Press Freedom

Press Freedom Is an Illusion in Today’s Afghanistan

Every year, Afghan journalists celebrate their national day on 18 March. This year, there is little reason to party, because of general restrictions, increasing intimidation and a recent attack on journalists. However, at a unique gathering in Brussels, Afghan journalists showed resilience.

Belarus: A Prison State in Europe

Last October, Ales Bialiatski was awarded the Nobel Peace Prize. He was one of three winners, alongside two human rights organisations: Memorial, in Russia, and the Center for Civil Liberties in Ukraine. The Nobel Committee recognised the three’s ‘outstanding effort to document war crimes, human rights abuses and the abuse of power’.

Venezuela Drafts Legal Stranglehold on NGOs

The Venezuelan parliament, in the hands of the ruling party, is moving towards passing a law to control non-governmental organizations (NGOs) so that, in practice, they could not exist independently.

Russia and Ukraine: Civil Society Repression and Response

Over the year since the start of Russia’s war on Ukraine, on one side of the border civil society has shown itself to be a vital part of the effort to save lives and protect rights – but on the other, it’s been repressed more ruthlessly than ever.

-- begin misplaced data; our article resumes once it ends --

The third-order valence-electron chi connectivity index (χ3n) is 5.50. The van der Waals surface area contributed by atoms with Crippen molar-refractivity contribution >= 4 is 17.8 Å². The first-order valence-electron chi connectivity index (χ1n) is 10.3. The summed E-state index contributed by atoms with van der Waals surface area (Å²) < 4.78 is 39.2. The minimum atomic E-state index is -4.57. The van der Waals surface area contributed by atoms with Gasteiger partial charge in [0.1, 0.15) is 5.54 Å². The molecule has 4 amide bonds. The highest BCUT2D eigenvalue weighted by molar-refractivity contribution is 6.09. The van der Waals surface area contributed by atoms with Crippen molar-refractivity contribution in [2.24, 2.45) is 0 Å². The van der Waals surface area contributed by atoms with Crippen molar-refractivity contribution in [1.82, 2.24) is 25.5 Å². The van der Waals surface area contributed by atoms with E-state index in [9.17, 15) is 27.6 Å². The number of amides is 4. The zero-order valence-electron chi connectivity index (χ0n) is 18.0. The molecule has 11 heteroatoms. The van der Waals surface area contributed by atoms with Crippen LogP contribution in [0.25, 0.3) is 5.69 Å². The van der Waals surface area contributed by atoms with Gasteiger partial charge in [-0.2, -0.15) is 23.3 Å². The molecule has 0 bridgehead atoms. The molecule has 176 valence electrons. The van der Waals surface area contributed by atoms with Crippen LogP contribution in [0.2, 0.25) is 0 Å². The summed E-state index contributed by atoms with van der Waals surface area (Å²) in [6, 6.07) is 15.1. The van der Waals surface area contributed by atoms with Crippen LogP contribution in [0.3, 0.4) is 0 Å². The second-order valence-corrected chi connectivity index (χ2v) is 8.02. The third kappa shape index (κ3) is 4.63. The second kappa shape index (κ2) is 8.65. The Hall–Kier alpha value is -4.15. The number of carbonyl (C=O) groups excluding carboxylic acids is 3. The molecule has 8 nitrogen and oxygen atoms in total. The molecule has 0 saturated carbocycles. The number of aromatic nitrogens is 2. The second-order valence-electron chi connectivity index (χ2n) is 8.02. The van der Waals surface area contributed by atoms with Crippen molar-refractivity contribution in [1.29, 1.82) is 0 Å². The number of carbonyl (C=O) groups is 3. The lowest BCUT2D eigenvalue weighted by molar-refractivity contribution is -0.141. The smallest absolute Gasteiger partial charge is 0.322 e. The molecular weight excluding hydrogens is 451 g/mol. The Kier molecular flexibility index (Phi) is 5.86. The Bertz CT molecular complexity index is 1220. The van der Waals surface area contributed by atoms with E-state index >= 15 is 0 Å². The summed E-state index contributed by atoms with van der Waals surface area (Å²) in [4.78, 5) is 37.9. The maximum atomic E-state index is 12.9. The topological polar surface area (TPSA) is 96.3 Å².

Interview with Nobel Laureate Maria Ressa at the UNESCO Global Conference “Internet for Trust”


 
Interview with Maria Ressa, Nobel Peace Prize winner and UNESCO/Guillermo Cano World Press Freedom Prize laureate, at the UNESCO Global Conference #InternetForTrust. Learn more about the Conference: https://lnkd.in/dEaNBe7e

Who are Humanitarian Journalists?

In a new book, entitled Humanitarian Journalists: Covering Crises from a Boundary Zone, we document the unique reporting practices of a small but influential group of journalists who defy conventional approaches to covering humanitarian crises.

No More Impunity for Journalists’ Murders — CPJ

The new year brought bad news for press freedom on the African continent with the brutal murder of one journalist and the suspicious death of another.

Malaysia’s TVET Ecosystem in Need of All-of-Society Engagement

Technical and Vocational Education and Training (TVET) in Malaysia originated from the colonial and early post-colonial governments’ need for trained and skilled manpower to run state agencies and projects.